First Impressions Review
2022 Canyon Torque CF8 First Impressions
Canyon just keeps on delivering. The latest generation of Canyon trail and enduro bikes are handsome. The lines are aggressive and the pivots, paint and decal schemes are very sharp and clean looking. Their Trail and Enduro bike line ups are very impressive with the Spectral, Strive and Torque all available in multiple models including 27.5”, 29” and mullet versions at extremely competitive prices. The Spectral and the Torque have recently been updated while the Strive, which could be described as their dedicated Enduro race machine, has been updated for 2023.
Currently I am reviewing the Canyon Spectral CF8 CLLCTV and the Canyon Torque CF8. They are both mixed wheel bikes, or as Canyon and many others say, they are mullets. In this first look article I will focus on the longer travel Torque CF8. I reviewed the 2019 Canyon Strive here.
The Canyon Torque Mullet CF 8 really does come out of the box ready to rip. Considering the relatively decent price for this bike, the build is quite impressive. The carbon frame is ‘extra-robust’ as Canyon says and was ridden by Thomas Genon with a dual crown fork at the 2021 Redbull Rampage.
Unlike the Spectral mullet, which comes with the Fox DHX Factory trail rear shock, the Torque comes with the full DH-intended Fox DHX2 Factory shock. Both, however come with the two position open/firm lever which is excellent. Rear travel is 175mm. The fork on the Torque is a 170mm Fox 38 Performance Elite which means you get the mighty Grip2 damper, which you want if you like to push hard on the bike.
Drivetrain and cranks are the fancy workhorse Shimano XT. Brakes are also Shimano XT. Power is adequate but as per usual I will say that right away I had wandering bite point issues on the rear brake. Maybe Shimano should only make front brakes and we can buy our rear brakes elsewhere.
Wheels are DT Swiss which is always a good thing and very nice to see at this price. Rims are the very strong aluminum FR 560’s and hubs are the DT 350’s. Tires are perfect in my opinion with a Maxxis Assegai 3C MaxxGrip EXO+ up front and a Maxxis DHR 2 MaxxTerra DD out back. No need to immediately do the tire insert grumble and dance with that combo.
The seatpost is a Canyon G5 which although not too exciting is fine. What is great about the Torque size L seat post though is that it is 200mm while the Spectral size L comes with a 170mm post. At exactly 6 ft tall I am much happier on a 200mm dropper. Getting your seat further out of the way has an effect on your confidence and speed that cannot be overstated. Well maybe it can be overstated, but I loved going from the 170mm to the 200mm seatpost.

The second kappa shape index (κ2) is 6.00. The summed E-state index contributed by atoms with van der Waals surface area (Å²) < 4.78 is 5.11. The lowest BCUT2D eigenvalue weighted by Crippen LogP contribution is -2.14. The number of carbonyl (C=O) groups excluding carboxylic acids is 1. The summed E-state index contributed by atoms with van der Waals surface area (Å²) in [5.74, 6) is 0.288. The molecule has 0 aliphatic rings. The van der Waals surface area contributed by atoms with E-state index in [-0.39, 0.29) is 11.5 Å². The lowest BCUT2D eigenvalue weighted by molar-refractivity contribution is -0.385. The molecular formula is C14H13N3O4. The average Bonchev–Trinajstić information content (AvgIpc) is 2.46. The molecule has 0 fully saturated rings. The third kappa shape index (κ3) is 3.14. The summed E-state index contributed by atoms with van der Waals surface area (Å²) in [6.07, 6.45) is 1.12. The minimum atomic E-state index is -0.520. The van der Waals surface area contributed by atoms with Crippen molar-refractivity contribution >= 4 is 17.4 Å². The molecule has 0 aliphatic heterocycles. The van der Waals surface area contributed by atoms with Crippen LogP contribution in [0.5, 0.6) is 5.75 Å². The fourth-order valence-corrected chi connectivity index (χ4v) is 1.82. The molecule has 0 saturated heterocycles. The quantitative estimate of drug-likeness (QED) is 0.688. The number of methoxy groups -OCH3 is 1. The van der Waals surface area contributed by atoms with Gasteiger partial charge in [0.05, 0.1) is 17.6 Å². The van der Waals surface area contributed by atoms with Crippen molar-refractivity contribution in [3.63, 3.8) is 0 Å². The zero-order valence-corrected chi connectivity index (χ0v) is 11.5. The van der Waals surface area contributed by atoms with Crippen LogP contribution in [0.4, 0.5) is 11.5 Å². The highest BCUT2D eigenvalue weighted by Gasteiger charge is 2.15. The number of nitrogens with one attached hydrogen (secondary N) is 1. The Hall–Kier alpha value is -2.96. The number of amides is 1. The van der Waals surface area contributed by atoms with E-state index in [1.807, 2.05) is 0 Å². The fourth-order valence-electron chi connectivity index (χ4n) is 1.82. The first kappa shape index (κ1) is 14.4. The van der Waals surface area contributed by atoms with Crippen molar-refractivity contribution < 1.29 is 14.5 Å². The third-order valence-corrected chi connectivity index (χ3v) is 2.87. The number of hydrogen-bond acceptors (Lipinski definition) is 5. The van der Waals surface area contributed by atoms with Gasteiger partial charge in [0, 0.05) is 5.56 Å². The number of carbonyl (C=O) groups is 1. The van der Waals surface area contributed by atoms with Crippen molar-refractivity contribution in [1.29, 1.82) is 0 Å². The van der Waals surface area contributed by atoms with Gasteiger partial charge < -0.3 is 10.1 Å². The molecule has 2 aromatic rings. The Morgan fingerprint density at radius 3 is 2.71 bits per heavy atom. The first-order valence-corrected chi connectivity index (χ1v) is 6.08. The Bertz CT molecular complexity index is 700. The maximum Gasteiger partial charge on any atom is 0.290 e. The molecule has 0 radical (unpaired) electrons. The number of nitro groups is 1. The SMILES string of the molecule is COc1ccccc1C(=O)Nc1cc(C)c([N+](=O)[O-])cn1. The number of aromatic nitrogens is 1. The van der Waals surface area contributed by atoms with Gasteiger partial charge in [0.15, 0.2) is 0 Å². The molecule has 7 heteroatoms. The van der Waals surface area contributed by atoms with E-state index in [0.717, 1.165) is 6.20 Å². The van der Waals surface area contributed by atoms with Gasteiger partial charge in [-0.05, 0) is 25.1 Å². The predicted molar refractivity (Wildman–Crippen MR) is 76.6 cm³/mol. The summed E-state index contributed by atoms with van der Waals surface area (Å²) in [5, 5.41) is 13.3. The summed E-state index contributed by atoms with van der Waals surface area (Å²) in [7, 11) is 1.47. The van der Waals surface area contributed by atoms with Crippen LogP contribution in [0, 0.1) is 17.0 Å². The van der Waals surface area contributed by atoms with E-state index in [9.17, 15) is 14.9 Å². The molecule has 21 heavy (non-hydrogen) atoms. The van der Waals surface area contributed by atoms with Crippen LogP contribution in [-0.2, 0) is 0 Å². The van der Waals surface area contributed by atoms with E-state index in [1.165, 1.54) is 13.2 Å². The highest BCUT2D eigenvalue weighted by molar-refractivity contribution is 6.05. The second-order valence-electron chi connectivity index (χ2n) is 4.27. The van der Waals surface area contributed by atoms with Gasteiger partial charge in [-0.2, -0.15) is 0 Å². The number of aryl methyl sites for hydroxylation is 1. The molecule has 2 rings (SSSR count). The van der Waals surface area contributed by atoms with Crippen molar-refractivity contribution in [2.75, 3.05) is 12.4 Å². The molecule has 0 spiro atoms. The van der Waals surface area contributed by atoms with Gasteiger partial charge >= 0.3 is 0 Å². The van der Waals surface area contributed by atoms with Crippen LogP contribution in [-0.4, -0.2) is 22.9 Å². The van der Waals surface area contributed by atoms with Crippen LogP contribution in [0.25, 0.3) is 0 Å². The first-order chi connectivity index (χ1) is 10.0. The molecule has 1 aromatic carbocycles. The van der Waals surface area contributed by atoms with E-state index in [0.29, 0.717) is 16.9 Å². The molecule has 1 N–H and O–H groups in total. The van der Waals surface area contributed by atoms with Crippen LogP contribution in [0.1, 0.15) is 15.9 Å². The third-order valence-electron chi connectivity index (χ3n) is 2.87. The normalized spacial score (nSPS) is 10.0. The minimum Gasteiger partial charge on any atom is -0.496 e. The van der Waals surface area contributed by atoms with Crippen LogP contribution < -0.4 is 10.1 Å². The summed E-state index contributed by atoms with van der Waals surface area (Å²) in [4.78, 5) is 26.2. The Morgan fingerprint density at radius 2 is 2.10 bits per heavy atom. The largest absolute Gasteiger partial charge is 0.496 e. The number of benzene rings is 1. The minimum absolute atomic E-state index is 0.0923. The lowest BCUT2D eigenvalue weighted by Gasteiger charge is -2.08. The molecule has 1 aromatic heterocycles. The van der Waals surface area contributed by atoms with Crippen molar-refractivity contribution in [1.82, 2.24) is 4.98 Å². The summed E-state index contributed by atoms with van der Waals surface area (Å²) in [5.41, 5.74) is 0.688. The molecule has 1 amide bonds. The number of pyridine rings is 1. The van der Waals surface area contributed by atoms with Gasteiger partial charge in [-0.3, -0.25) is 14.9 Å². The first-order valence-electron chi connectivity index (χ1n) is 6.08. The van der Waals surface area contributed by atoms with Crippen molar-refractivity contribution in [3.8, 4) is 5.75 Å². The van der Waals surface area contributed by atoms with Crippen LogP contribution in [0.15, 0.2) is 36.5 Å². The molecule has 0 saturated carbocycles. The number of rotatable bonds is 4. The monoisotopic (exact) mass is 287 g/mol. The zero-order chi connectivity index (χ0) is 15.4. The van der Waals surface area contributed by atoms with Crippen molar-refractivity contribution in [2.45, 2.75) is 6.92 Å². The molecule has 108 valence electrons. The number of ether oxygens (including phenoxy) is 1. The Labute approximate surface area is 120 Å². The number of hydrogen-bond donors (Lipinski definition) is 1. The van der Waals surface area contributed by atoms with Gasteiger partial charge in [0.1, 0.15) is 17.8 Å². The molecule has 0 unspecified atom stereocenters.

The Angles and Lengths
Below is a comparison chart with few other bikes. It's quite clear the Torque fits well in the ‘I want to pound the mountain into submission’ category. The front center is nicely on the long side but the rear center is on the shorter side and as a result there are several bikes with a longer wheelbase. The Torque defintely wins the rear travel contest amongst this list but that isnt necessarily a good thing when you still have to pedal.
After 3 rides on the Torque my set up is; bars at 775mm, fork at 91 psi with 2 tokens, 450 lb rear spring with both the high and slow rebounds set at 2 clicks faster than recommended on the Fox website. My weight without riding gear is 174 lbs. I also ditched the usual Shimano XT trail pedals and put on a pair of Saint DH. If you run clips I think these pedals really make sense. On a bike like this the extra support whilst smashing is noticeable.
Initial Impressions and Thoughts vs Spectral
As mentioned I have also been spending time on the 2022 Canyon Spectral CF8 CLLCTV. This Spectral is an aggressive trail bike with 150mm rear travel and 160mm front. The bikes look identical from a distance.
The difference in the ride and how you need to pilot them is massive however, and really interesting to anyone who is a big enough bike nerd to read this article. The Spectral is a very supportive, agile bike that can be ridden fast on even harsh terrain if you are willing to hang it out there but for more average terrain and trails the ride is exactly where you want it to be.
The Torque on the other hand is a full-on, head-down, charger. The bike always wants to take the shortest distance or most direct route from A to B. I joked with Deniz that one of our favourite trails somehow became shorter and seemed to be over much sooner. Even at a good pace, the Torque makes almost everything feel easier. Pushing through rocky gullies on Cypress Mountain or coming off an awkward launch on Seymour, the Torque feels planted and stable. It did take a while to set up the rear shock. I was getting some harsh feedback on medium size hits until I sped up the rebound. So far I havent seen any negatives with the quicker rebound settings but it is early days.
In the low setting, the Torque is a pedal smasher. I have hit my pedals several times now not only while climbing and decending. So much so that at first it was a bit unnerving. Although I have now gotten used to the low pedals, I will try the Flip Chip and the 8mm higher bottom bracket setting soon. This would have been a good bike to ship with 165mm cranks.
Stay tuned for the full review.